• Wire Transfer is geared to same-day settlement, while ACH Transfer is geared to future-date settlement.
    • Wire Transfer is expensive because of their customized one-at-a time nature, while ACH Transfer is inexpensive because of their structured data format and high-volume batch nature.

External Sale

A transaction involving the transfer of funds by a third party to the University which meets all the criteria set forth in (a), (b), and (c):

  • The funds are in exchange for services performed by the University and any tangible goods produced as a result of such services; use of laboratory equipment; or a license to use information on University-maintained databases.
  • The transaction is not a Sponsored Project or Gift.
  • The transaction is consistent with the scope, guiding principles, and criteria set forth in Board of Regents Policy: Direct Sales of Goods and Services.

For further detail of External Sales, refer to Administrative Policy: Selling Goods and Services to External Customers, Appendix - Examples of Gifts, Sponsored Projects, and External Sales.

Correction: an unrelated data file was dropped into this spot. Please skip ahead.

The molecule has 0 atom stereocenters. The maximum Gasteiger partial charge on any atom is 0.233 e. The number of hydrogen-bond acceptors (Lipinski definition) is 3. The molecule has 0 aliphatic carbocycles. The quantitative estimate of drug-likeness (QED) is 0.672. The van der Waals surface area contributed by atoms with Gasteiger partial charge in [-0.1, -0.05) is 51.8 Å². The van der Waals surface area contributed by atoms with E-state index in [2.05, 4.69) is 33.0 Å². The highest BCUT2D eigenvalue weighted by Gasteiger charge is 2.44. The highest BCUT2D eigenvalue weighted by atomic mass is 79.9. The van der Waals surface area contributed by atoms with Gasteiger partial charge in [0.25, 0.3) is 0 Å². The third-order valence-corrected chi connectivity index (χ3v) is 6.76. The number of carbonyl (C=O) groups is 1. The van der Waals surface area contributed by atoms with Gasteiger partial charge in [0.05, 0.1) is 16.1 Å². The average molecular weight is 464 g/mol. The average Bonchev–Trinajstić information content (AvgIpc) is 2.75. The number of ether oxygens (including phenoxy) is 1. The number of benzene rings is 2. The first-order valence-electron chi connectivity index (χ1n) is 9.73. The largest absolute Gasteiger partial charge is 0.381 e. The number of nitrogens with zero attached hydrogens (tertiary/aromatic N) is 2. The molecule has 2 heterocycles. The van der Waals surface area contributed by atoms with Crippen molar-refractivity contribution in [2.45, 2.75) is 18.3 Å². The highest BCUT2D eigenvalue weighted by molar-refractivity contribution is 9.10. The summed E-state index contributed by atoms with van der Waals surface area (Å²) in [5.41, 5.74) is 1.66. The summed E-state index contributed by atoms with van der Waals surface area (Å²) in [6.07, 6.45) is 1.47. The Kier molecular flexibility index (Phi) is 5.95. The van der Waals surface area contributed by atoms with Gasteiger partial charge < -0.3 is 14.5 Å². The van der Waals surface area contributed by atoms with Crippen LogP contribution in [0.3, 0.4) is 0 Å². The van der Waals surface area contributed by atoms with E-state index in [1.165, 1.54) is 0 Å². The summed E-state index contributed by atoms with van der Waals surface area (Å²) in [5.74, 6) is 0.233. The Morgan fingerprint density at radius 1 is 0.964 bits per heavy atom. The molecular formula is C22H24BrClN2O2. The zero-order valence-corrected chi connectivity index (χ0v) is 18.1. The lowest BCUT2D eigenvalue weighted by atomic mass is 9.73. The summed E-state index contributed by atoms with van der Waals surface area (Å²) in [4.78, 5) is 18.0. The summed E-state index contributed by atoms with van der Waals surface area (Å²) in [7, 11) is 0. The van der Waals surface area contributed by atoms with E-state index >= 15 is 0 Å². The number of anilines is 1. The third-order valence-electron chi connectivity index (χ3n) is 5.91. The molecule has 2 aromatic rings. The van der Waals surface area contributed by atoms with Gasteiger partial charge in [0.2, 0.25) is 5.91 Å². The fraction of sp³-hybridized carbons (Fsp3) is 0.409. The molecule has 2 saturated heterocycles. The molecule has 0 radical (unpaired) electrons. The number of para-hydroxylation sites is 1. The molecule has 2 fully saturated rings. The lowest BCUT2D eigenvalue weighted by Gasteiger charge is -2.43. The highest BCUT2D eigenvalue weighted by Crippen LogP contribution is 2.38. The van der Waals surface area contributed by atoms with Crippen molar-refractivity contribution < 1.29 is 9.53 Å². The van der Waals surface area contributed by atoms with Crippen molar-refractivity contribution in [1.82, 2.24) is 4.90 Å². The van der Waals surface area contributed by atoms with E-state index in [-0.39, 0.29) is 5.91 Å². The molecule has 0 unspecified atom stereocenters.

All restricted and unrestricted transfers of money or property (i.e., equipment, land, etc.) made to a recognized University Foundation or College by an individual, group, business or non-governmental agency when the use of the funds is NOT intended to result in direct economic benefit or any other tangible compensation (i.e., goods or services) to the donor. For example, see Administrative Policy: Selling Goods and Services to External Customers - Examples of Gifts, Sponsored Projects, and External Sales.